But why cite particular texts, since reason, histories, experience, anything that is intelligible, will confirm this for a truth; namely, that a people whose profession is directly in opposition to the devil and Antichrist, and to all debauchery, inhumanity, profaneness, superstition, and idolatry, when suffered to be invaded by the dragon, the beast, the false prophet, and whore, must needs taste of these cups, and drink thereof, to their astonishment. But all these are of pure gold. They are of God’s ordaining, appointing, filling, timing, and also sanctified by him for good to those of his that drink them. Hence Moses chose rather to drink a brimmer of these, “than to enjoy the pleasures of sin for a season.” (Hebrews 11:25) The sourness, bitterness, and wormwood of them, therefore, is only to the flesh that loveth neither God, nor Christ, nor grace (Psalm 75:8; Philippians 1:28). The afflictions, therefore, that the church in the wilderness hath met with, these cups of gold, are of more worth than are all the treasures of Egypt; they are needful and profitable, and praiseworthy also, and tend to the augmenting of our glory when the next world is come (1 Thessalonians 3:3; Revelation 2:10; 1 Peter 1:6). Besides they are signs, tokens, and golden marks of love, and jewels that set off the beauty of the church in the sight of God the more (Galatians 6:17; Revelation 3:19; Hebrews 12:6). They are also a means by which men are proved sound, honest, faithful, and true lovers of God, as also such whose graces are not counterfeit, feigned, or unsound, but true, and such as will be found to praise, and honour, and glory, at the appearing of Jesus Christ (Isaiah 27:9; Hebrews 12:7-10; 1 Peter 2:19; 2 Corinthians 4:17-18; 2 Thessalonians 1:5). And this has been the cause that the men of our church in the wilderness have gloried in tribulation, taking pleasure in reproaches, in necessities, in persecutions, and in distresses for Christ’s sake (Romans 5:3; 2 Corinthians 12:9-10). Yea, this is the reason why they have bidden one another rejoice when they fell into divers temptations, saying, “Blessed is the man that endureth temptation,” (James 1:12) and, “Behold, we count them happy which endure.” (James 5:11) And again, “if ye be reproached for the name of Christ, happy are ye.” (1 Peter 4:14) These therefore are vessels of pure gold, though they contain such bitter draughts, and though such as at which we make so many wry faces before we can get their liquor down.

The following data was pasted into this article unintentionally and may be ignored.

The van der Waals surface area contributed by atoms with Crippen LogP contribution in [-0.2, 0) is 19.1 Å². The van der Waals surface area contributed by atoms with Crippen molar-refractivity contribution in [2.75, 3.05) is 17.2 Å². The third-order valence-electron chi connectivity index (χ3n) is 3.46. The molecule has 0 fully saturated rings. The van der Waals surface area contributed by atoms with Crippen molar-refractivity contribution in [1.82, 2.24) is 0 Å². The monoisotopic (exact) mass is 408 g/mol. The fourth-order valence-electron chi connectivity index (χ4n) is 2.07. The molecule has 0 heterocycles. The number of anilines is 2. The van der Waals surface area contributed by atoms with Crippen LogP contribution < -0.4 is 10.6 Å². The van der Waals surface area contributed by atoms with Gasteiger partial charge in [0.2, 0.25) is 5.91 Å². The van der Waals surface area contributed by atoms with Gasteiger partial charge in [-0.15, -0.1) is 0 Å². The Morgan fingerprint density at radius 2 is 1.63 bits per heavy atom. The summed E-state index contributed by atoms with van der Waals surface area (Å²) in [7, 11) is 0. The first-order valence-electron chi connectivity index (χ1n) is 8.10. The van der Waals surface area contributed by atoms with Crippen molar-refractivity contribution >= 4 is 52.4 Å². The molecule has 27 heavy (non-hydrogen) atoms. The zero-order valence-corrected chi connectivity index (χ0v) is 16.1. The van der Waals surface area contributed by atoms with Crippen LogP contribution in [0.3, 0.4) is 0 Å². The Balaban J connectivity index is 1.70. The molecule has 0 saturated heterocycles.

Do you think that a Christian, having even this cup in his hand to drink it, would change it for a draught of that which is in the hand of the woman that sits on the back of the scarlet-coloured beast? (Revelation 17:3-4). No, verily, for he knows that her sweet is poison, and that his bitter is to purge his soul, body, life, and religion, of death (2 Timothy 2:11-12). God sends His love tokens to His church two ways, sometimes by her friends, sometimes by her enemies. When they come by the hand of a friend, as by a minister, a brother, or by the Holy Ghost, then they come smoothly, sweetly, and are taken, and go down like honey. But when these love tokens come to them by the hand of an enemy, then they are handed to them roughly; Pharaoh handed love tokens to them roughly; the king of Babylon handed these love tokens to them roughly. They bring them of malice, God sends them of love; they bring them and give them to us, hoping they will be our death; they give us them therefore with many a foul curse, but God blesses them still. Did not Haman lead Mordecai in his state by the hand of anger? Nor is this cup so bitter but that our Lord Himself drank deep of it before it was handed to His church; He did as loving mothers do, drink thereof Himself to show us it is not poison, also to encourage us to drink it for His sake and for our endless health (Matthew 20:22, 26:39,42). And, as I told you before, I think I do not vary from the sense of the text in calling them cups; because, though there they have no name, they are joined with king Solomon’s drinking vessels, and because as so joined in the type, so they are also joined here; therefore the cup here is called Christ’s cup. “Are ye able to drink of the cup that I shall drink of?… Ye shall drink indeed of my cup.” (Matthew 20:22-23) Here you see they are joined in a communion in this cup of affliction, as the cups in one and the same breath are joined with those king Solomon drank in, which he put in the house of the forest of Lebanon.